L.J. Davis, the first-wave brownstone Brooklyn gentrifier whose almost discomfitingly black-comic, slightly autobiographical novel 1971 A Meaningful Life was reissued by NYRB two years ago with the support of Jonathan Lethem (the childhood friend of Davis’s son), died last week at his Boerum Hill home; he was 70, and we’ll miss the funny, smarter-than-you way he wrote about money and urban life (including, once, for the L).
Davis was well-versed in Americana in that midcentury midwestern way, and wrote easily, and crankily, about technical issues; throughout the Reagan years, Davis reported on business and economic issues, among other things, for Harper’s, in his trademark tone of consummate, jaded knowledge and barely disguised impatience. His novels were, he thought, forgotten until two years ago; A Meaningful Life, it turns out, is a funny, savage novel about a milky-bland Boise-born, Stanford-educated urbanite (as Davis was) who, in the late 60s, buys a decrepit brownstone (as Davis did) and goes quite mad attempting to rescue it from urban ruin. In his intro to the reissue, Lethem recalls how Davis dubbed another of his son’s friend’s “Muggable Tim.”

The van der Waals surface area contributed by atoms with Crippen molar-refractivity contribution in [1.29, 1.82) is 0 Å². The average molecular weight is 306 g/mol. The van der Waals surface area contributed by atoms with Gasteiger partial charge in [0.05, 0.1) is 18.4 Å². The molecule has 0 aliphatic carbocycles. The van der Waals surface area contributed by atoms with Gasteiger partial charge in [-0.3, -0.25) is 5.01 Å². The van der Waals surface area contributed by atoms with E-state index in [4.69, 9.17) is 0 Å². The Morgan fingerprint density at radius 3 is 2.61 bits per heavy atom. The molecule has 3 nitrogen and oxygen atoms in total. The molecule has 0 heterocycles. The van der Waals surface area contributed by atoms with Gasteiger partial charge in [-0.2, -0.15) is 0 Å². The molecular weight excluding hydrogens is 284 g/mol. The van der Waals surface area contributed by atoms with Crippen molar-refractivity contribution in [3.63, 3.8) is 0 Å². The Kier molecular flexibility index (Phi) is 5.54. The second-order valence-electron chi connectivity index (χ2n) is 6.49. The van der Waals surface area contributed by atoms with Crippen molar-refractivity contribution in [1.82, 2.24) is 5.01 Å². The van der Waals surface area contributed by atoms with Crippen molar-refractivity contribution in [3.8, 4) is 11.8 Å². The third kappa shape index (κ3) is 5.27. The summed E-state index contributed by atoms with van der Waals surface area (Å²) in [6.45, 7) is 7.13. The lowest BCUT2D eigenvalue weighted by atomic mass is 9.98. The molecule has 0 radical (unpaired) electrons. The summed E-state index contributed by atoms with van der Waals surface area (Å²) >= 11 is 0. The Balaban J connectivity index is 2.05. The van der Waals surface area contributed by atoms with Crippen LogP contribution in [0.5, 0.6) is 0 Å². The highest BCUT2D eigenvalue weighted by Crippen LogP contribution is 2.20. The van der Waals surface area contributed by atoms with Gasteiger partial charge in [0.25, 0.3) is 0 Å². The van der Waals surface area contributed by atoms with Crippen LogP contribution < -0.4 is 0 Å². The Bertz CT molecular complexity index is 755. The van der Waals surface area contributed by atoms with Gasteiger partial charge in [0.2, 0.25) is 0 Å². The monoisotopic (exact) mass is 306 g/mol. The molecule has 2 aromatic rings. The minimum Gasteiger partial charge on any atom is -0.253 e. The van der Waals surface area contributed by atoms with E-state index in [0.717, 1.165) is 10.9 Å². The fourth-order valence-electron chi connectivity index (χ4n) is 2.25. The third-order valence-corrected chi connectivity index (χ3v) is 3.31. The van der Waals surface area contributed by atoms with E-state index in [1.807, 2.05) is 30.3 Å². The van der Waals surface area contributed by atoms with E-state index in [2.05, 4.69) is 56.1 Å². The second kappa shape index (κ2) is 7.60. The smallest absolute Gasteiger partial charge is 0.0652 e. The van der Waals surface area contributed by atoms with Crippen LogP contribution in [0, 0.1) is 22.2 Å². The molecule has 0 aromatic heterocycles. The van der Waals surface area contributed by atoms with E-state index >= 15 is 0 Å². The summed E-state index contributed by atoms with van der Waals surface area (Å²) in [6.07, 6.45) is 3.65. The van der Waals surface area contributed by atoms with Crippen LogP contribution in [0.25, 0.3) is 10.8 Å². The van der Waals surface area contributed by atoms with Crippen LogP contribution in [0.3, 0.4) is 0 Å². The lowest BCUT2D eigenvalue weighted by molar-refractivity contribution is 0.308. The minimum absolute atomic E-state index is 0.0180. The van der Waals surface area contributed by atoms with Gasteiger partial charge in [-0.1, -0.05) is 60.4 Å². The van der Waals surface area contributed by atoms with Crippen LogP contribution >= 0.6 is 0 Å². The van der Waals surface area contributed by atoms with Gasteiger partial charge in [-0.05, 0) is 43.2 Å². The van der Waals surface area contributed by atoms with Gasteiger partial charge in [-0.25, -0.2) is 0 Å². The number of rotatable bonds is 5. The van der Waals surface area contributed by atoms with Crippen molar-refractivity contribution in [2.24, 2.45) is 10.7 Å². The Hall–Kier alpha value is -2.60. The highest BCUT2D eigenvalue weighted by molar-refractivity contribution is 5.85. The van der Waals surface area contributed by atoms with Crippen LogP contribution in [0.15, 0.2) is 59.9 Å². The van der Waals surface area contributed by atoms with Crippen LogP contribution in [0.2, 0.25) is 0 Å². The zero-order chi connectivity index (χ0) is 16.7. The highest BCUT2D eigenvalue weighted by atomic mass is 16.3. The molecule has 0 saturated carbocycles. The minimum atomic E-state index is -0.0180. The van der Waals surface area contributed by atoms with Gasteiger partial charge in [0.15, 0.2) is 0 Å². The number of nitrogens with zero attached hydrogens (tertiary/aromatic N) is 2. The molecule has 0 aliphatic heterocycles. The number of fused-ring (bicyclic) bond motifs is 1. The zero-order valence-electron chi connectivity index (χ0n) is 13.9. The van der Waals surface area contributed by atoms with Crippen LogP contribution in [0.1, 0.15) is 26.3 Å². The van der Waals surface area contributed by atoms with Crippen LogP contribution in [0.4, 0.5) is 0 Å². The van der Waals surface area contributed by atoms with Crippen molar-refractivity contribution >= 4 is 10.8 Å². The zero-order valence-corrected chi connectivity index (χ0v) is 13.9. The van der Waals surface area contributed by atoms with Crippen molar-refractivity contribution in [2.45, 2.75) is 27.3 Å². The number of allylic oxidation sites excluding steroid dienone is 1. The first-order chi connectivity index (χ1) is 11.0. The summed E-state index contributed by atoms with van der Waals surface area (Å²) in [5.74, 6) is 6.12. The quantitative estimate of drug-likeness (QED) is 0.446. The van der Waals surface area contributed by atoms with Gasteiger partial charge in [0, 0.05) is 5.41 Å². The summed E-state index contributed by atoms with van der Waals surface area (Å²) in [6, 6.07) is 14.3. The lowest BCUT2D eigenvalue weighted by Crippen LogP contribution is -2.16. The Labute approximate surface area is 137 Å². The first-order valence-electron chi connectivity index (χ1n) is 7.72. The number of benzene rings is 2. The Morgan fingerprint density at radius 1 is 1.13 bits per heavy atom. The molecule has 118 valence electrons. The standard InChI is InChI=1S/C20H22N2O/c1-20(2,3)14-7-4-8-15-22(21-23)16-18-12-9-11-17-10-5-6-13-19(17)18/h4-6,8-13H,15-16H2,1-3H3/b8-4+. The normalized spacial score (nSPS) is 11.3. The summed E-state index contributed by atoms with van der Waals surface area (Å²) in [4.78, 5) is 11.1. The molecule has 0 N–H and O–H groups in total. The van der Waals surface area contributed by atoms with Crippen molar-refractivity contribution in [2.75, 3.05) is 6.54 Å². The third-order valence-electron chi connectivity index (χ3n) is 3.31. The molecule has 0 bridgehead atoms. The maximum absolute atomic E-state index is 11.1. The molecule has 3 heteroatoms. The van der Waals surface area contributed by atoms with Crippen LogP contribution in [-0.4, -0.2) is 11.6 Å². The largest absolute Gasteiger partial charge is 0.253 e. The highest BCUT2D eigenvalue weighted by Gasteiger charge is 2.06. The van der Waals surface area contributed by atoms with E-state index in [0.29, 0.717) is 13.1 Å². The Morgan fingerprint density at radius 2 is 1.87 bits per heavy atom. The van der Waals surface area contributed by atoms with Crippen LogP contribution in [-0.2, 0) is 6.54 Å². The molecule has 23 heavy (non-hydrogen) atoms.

As A Meaningful Life was being reissued, in the midst of the recession, we asked Davis to reflect on the boom-and-bust cycles of Brooklyn real estate for this magazine; he turned in a snappy-bordering-on-crass account of his adventures in brownstoning, which doubled as a compact history of the frequent insanities of real estate in this boro.
I emailed L.J. Davis shortly after the issue was put to bed, and mentioned a late change we’d made to the piece; he replied that that was fine, “idiot editors have been monkeying with my copy for decades.” I replied that sensitive writers had been complaining to me about edits for not quite so long, but give it time, which he seemed to appreciate (he advised me to invest in corporate bonds).